Book Review · Sci-Fi

REVIEW: The Institute – Stephen King


Luke Ellis would be a normal kid if it wasn’t for his special abilities, and eidetic memory. He is about to attend MIT at just twelve years old but instead becomes the latest child kidnapped and taken to a secret government facility isolated in a forest in Maine. He and his new friends become victims of abuse, and are subjected to a series of experiments because of their special powers (telekinesis and telepathy). Soon, however, they are joined by Avery Dixon whose telepathy powers are unlike anything anyone has ever seen. Luke teams up with him to plan an escape and save everyones’ lives before they are moved to the dreaded Back Half.
Meanwhile, in a small town in South Carolina, Tim Jamieson is looking for a quiet life after leaving the police force. What he doesn’t realise is that his path is about to cross with a young boy who will change his life forever.


This is only the 4th Stephen King book I’ve read but I’m honestly just dumbfounded at how great his work is. I realise that I haven’t even touched his more prominent novels but this just made me even more excited to dive into his catalogue. King has this incredible ability to build a world between the pages of his books that are so descriptive, yet leaves enough room for your imagination. Rarely am I able to picture things in my mind whilst I read but The Institute was one of those occasions – I have built this whole building in my head with a play ground, dorm rooms, a cafeteria, experiment floors and even a corridor to Back Half.

A central theme of The Institute is the idea of good vs evil and I liked how characters were justifying their side of the spectrum. Throughout the novel, we see the employees defend their child maltreatment because they really believe that it saves the world. When Luke first meets the head of the institute, Mrs Sigsby, she says “There’s a war going on and you have been called upon to serve your country… and if we lose, the consequences would be more than dire“. We see examples of this belief in later pages as we learn more about the work the institute does and we also find out that they are mostly ex-military. Which kind of explains why they are almost desensitised to the pain they are inflicting. Don’t get me wrong, some of these characters were just pure evil and enjoyed commanding respect in brutal ways but it was clear that the motivations for the majority were for “the greater good”. The children, on the other hand, who here represent the “good”, spend the majority of the novel believing that the experiments that they are subjected to are wrong – they refuse to believe Mrs. Sigsby’s justifications. All things considered, this could be seen as quite selfish which is expected from a group of kids. Children tend to live in the present and think only of their immediate situation, and how it is affecting them. Here, they see themselves as suppressed by the adults which is ultimately bad.

This feeds into another prominent theme in the novel; adults vs. children and the power struggle between them. At the start of the story, the employees at The Institute are seen as powerful with their “zap-sticks”, and “tokens” as positive reinforcement. They tell the kids when to go to bed, when to eat, when to go to the experimentation rooms…But as the novel goes on and Luke makes friends with Avery and Maureen (a sickly caretaker) and we start to see him realise his potential. Maureen doesn’t treat Luke like a child, but as an equal (maybe even a superior because of how smart he is). He starts to think more like his friend Nick who he admires for his rebellious nature. It kind of made me wonder if kids are more capable of understanding more than we give them credit for. Do we baby them too much and assume that they’re incapable of comprehending some things? If the kids were told about the real reasons behind The Institute, would they have been more understanding? (We do kind of see Kalisha have this moral dilemma towards the end of the novel). Anyway… the power switches to the children when Luke escapes. We all of a sudden see the same fear that the adults were inflicting on the kids, in themselves. We learn that they have seniors who they’re clearly afraid of, similar to how the kids see them.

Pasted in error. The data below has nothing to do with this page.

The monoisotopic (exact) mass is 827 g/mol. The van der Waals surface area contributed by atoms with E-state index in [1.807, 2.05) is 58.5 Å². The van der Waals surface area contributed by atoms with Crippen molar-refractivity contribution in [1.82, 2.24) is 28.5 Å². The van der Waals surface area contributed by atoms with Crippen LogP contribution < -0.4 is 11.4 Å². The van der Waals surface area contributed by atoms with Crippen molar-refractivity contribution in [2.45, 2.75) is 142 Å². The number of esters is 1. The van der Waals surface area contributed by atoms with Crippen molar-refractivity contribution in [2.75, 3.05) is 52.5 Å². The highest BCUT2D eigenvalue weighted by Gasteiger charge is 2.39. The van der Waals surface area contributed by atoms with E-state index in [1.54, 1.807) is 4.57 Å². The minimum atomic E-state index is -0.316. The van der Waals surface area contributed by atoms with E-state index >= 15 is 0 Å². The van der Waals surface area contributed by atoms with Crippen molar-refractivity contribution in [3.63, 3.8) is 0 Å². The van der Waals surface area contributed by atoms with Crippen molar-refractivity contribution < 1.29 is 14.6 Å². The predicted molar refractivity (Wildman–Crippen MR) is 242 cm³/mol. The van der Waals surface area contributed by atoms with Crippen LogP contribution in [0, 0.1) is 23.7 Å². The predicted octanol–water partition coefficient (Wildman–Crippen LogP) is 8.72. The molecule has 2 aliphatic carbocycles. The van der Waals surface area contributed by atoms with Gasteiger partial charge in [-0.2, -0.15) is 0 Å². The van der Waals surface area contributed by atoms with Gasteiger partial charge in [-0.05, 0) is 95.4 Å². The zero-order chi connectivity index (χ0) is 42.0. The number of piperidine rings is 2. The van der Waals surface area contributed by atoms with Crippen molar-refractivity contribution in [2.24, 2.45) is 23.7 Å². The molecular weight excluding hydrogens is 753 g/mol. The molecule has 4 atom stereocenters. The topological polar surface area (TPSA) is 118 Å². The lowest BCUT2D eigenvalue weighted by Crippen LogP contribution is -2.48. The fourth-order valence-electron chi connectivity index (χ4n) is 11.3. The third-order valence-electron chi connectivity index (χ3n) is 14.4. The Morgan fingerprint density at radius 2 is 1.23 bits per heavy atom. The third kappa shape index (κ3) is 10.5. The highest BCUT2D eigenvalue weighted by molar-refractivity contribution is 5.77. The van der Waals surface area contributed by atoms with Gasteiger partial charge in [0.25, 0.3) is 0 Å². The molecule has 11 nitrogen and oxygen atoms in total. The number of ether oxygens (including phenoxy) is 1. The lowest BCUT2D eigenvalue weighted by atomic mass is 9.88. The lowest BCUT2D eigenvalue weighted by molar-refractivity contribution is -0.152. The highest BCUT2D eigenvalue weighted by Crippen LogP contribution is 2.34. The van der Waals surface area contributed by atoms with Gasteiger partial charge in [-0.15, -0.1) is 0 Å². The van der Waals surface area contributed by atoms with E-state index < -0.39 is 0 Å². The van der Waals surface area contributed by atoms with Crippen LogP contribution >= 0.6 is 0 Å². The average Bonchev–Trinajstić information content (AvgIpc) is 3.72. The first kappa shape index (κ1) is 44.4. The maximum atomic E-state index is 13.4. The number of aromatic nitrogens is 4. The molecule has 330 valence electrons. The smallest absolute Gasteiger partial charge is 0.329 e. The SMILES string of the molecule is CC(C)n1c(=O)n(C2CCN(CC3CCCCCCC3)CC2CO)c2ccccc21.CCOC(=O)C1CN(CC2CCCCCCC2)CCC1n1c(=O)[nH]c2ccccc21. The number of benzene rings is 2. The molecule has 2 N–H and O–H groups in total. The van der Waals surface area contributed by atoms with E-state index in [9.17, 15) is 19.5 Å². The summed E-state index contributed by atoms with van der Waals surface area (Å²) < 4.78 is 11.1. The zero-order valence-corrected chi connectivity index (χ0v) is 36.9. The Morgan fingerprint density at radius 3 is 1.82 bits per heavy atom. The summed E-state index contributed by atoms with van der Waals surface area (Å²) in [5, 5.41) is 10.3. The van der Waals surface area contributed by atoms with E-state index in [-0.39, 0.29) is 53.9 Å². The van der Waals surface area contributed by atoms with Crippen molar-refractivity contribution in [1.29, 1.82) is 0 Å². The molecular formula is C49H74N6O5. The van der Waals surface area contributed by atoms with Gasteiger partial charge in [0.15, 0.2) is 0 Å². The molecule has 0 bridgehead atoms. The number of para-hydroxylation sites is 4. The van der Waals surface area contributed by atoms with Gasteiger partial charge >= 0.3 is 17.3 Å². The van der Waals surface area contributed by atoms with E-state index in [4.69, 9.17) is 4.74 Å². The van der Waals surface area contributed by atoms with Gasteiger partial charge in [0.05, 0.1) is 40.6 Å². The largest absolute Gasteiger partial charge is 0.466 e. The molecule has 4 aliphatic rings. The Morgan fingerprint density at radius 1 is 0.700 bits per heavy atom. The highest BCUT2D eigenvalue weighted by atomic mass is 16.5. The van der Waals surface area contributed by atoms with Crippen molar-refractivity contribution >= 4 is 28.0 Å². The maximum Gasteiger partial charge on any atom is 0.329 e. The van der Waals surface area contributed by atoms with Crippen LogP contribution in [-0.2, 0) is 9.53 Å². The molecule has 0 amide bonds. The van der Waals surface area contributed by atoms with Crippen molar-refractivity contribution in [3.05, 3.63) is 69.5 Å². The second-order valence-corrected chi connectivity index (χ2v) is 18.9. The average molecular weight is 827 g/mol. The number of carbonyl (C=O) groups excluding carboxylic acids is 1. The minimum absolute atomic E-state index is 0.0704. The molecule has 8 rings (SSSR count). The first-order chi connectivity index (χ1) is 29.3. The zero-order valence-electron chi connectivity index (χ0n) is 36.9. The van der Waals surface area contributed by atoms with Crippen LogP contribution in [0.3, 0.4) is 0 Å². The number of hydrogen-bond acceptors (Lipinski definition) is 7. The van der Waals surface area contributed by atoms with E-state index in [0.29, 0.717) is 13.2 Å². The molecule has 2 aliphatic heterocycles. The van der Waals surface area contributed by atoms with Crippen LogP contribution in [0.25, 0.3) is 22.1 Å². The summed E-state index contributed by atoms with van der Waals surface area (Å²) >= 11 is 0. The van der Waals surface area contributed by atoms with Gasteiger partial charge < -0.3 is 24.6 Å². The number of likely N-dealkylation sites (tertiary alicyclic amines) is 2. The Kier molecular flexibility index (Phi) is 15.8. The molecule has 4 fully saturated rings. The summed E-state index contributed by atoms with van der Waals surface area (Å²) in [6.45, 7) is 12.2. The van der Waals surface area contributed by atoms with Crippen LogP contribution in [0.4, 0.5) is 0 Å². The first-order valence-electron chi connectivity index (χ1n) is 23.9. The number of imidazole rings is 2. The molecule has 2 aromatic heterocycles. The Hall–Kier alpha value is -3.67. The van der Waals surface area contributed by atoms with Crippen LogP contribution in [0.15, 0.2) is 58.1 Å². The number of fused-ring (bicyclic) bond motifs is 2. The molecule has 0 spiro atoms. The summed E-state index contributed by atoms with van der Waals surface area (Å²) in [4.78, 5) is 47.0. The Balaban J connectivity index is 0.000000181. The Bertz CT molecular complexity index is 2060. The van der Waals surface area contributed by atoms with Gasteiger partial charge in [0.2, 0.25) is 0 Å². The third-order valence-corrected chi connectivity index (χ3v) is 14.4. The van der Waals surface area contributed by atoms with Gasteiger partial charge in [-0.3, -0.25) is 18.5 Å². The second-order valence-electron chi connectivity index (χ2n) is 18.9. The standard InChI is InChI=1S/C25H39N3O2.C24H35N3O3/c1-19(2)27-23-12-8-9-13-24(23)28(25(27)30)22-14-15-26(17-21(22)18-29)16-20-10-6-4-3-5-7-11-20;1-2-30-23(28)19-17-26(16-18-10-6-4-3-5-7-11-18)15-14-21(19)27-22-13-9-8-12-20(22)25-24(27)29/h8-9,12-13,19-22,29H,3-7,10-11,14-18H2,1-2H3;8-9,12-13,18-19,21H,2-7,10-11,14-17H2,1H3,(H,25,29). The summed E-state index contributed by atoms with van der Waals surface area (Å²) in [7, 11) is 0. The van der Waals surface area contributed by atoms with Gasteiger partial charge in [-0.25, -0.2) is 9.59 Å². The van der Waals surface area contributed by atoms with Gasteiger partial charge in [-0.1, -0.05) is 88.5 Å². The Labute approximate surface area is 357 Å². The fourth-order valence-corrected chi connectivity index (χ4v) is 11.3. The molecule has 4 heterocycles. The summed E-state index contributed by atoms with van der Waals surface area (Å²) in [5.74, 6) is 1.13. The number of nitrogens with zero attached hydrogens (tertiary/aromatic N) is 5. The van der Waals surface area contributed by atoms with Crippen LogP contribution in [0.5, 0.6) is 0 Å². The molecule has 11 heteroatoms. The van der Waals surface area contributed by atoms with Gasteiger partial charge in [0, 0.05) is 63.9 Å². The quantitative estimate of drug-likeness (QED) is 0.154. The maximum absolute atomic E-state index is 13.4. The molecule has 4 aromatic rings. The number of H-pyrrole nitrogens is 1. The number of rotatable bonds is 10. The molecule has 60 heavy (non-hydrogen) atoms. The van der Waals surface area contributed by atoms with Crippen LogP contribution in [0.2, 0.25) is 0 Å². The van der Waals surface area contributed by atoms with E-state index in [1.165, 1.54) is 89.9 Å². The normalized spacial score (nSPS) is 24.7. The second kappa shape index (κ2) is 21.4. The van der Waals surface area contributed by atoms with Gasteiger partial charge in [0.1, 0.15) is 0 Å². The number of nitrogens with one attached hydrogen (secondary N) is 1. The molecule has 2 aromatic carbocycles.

There are some great characters in this novel, some of my favourites being Nick, Avery and Anne. Nick is your typical cool kid rebel who gave The Institute employees a hard time. We see his character develop throughout the novel and he becomes somewhat of a role model that the younger kids (even Luke) aspire towards. Avery is just the cutest boy ever. I just wanted to shrink him and keep his cute little telepathic self in my pocket (also how lit would it be having a telepathic friend. As long as he doesn’t enter my mind uninvited). Anne is also just the baddest bitch in DuPray. She had some great one liners and made me chuckle sometimes. She’s your typical controversy believing outsider, but not at all annoying.

I would highly recommend this novel if you want to read some King but aren’t prepared for the gore that he’s so well known for!

The Institute – Stephen King
Publication Date – 10/09/2019
Paperback pages – 576
Rating – 5/5


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